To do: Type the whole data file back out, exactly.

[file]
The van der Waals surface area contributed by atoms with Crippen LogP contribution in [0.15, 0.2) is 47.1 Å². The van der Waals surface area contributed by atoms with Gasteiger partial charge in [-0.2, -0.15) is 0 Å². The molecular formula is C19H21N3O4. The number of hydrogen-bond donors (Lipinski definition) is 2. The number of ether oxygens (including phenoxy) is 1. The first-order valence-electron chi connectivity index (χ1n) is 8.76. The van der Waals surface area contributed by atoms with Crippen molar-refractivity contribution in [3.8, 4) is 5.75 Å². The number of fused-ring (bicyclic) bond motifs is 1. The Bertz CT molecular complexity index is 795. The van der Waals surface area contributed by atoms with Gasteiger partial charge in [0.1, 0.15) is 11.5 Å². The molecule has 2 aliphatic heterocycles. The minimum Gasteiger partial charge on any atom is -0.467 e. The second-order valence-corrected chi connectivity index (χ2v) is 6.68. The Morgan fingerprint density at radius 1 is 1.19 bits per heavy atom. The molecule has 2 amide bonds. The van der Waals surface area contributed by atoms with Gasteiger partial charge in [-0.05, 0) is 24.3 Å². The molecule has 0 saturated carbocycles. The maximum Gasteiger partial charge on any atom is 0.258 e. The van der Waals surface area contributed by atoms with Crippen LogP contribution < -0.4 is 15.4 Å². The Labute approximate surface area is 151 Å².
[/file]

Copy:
The van der Waals surface area contributed by atoms with Crippen LogP contribution in [0.15, 0.2) is 47.1 Å². The van der Waals surface area contributed by atoms with Gasteiger partial charge in [-0.2, -0.15) is 0 Å². The molecular formula is C19H21N3O4. The number of hydrogen-bond donors (Lipinski definition) is 2. The number of ether oxygens (including phenoxy) is 1. The first-order valence-electron chi connectivity index (χ1n) is 8.76. The van der Waals surface area contributed by atoms with Crippen molar-refractivity contribution in [3.8, 4) is 5.75 Å². The number of fused-ring (bicyclic) bond motifs is 1. The Bertz CT molecular complexity index is 795. The van der Waals surface area contributed by atoms with Gasteiger partial charge in [0.1, 0.15) is 11.5 Å². The molecule has 2 aliphatic heterocycles. The minimum Gasteiger partial charge on any atom is -0.467 e. The second-order valence-corrected chi connectivity index (χ2v) is 6.68. The Morgan fingerprint density at radius 1 is 1.19 bits per heavy atom. The molecule has 2 amide bonds. The van der Waals surface area contributed by atoms with Gasteiger partial charge in [-0.05, 0) is 24.3 Å². The molecule has 0 saturated carbocycles. The maximum Gasteiger partial charge on any atom is 0.258 e. The van der Waals surface area contributed by atoms with Crippen LogP contribution < -0.4 is 15.4 Å². The Labute approximate surface area is 151 Å².